Two recent Commission decisions have allowed British and German biofuels to benefit from up to 100 per cent cuts in excise duties.
The promotion of renewable energies in Europe received significant support this month as the Commission took two decisions to allow reduced excise duties to be applied to German and British biofuels used for road transport.
The first decision concerned a British request for reduced excise duties on bioethanol in the UK. The reduction will be granted automatically to any producer or importer of bioethanol in the UK for five years starting from January 2005. The second concerned a German request for total exemption of excise duties on mineral oils used in the production of pure and blended biofuels. It is valid from 1 January 2004 to 31 December 2009.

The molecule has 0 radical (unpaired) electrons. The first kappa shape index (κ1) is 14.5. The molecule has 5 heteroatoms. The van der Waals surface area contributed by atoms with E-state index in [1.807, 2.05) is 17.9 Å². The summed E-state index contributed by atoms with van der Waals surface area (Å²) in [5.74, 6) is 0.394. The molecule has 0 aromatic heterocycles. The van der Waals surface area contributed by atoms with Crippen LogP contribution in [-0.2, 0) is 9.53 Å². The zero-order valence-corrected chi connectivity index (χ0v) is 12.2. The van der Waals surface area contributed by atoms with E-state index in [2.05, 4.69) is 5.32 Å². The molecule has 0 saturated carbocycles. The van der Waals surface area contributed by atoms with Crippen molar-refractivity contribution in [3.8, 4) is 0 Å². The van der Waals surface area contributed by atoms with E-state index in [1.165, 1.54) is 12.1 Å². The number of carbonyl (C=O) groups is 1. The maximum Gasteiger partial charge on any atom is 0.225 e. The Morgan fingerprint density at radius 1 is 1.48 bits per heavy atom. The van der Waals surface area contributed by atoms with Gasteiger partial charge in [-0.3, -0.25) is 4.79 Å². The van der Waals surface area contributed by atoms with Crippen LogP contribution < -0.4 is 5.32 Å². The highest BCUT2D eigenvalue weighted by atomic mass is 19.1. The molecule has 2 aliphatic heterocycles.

The Commission assessed the German and British demands against a set of EU guidelines relating to state aid for environmental protection. When it is granted, the aid can cover the difference between the costs of production and the market price of renewables. Under the guidelines, companies who want to invest in renewable energy projects would be permitted to receive up to 50 per cent state aid.
Last year, Parliament and Council agreed on a directive to promote the use of biofuels for transport across the EU. The directive set 'reference figures' for the total amount of biofuels to be placed on the market at 2 per cent for 2005 and 5.75 per cent for 2010. But at the time, those measures were met with deep scepticism by environmentalists who said biofuels were not as green as they first appeared (see